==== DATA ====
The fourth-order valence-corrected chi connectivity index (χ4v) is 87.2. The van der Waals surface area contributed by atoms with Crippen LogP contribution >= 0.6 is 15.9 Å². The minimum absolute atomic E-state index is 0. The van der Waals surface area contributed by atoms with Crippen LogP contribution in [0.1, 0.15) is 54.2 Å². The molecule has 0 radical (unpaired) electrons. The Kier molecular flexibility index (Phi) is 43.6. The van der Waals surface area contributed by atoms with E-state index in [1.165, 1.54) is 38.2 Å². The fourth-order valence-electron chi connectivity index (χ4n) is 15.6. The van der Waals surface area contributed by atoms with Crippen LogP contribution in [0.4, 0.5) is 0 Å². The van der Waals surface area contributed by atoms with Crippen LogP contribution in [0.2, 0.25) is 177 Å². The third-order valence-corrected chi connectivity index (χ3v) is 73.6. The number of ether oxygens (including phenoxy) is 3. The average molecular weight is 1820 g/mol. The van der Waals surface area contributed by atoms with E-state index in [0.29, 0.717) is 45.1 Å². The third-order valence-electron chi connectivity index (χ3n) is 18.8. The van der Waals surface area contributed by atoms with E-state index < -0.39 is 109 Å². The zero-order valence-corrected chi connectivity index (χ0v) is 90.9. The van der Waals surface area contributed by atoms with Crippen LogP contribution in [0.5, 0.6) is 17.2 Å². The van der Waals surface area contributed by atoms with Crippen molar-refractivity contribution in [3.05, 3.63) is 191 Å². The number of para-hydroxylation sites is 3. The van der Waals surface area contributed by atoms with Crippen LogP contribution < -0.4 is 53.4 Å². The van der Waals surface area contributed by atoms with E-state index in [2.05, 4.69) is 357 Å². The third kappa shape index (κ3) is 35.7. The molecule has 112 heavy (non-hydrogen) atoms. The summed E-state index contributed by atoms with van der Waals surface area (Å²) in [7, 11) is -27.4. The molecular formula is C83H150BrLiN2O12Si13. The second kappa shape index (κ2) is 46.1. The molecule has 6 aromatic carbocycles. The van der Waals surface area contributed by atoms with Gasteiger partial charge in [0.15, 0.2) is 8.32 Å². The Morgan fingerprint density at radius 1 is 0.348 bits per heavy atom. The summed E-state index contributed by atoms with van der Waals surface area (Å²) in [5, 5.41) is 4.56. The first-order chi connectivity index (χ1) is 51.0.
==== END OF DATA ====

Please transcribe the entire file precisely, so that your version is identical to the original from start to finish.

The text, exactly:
The fourth-order valence-corrected chi connectivity index (χ4v) is 87.2. The van der Waals surface area contributed by atoms with Crippen LogP contribution >= 0.6 is 15.9 Å². The minimum absolute atomic E-state index is 0. The van der Waals surface area contributed by atoms with Crippen LogP contribution in [0.1, 0.15) is 54.2 Å². The molecule has 0 radical (unpaired) electrons. The Kier molecular flexibility index (Phi) is 43.6. The van der Waals surface area contributed by atoms with E-state index in [1.165, 1.54) is 38.2 Å². The fourth-order valence-electron chi connectivity index (χ4n) is 15.6. The van der Waals surface area contributed by atoms with Crippen LogP contribution in [0.4, 0.5) is 0 Å². The van der Waals surface area contributed by atoms with Crippen LogP contribution in [0.2, 0.25) is 177 Å². The third-order valence-corrected chi connectivity index (χ3v) is 73.6. The number of ether oxygens (including phenoxy) is 3. The average molecular weight is 1820 g/mol. The van der Waals surface area contributed by atoms with E-state index in [0.29, 0.717) is 45.1 Å². The third-order valence-electron chi connectivity index (χ3n) is 18.8. The van der Waals surface area contributed by atoms with E-state index < -0.39 is 109 Å². The zero-order valence-corrected chi connectivity index (χ0v) is 90.9. The van der Waals surface area contributed by atoms with Crippen LogP contribution in [0.5, 0.6) is 17.2 Å². The van der Waals surface area contributed by atoms with Crippen molar-refractivity contribution in [3.05, 3.63) is 191 Å². The number of para-hydroxylation sites is 3. The van der Waals surface area contributed by atoms with Crippen LogP contribution < -0.4 is 53.4 Å². The van der Waals surface area contributed by atoms with E-state index in [2.05, 4.69) is 357 Å². The third kappa shape index (κ3) is 35.7. The molecule has 112 heavy (non-hydrogen) atoms. The summed E-state index contributed by atoms with van der Waals surface area (Å²) in [7, 11) is -27.4. The molecular formula is C83H150BrLiN2O12Si13. The second kappa shape index (κ2) is 46.1. The molecule has 6 aromatic carbocycles. The van der Waals surface area contributed by atoms with Gasteiger partial charge in [0.15, 0.2) is 8.32 Å². The Morgan fingerprint density at radius 1 is 0.348 bits per heavy atom. The summed E-state index contributed by atoms with van der Waals surface area (Å²) in [5, 5.41) is 4.56. The first-order chi connectivity index (χ1) is 51.0.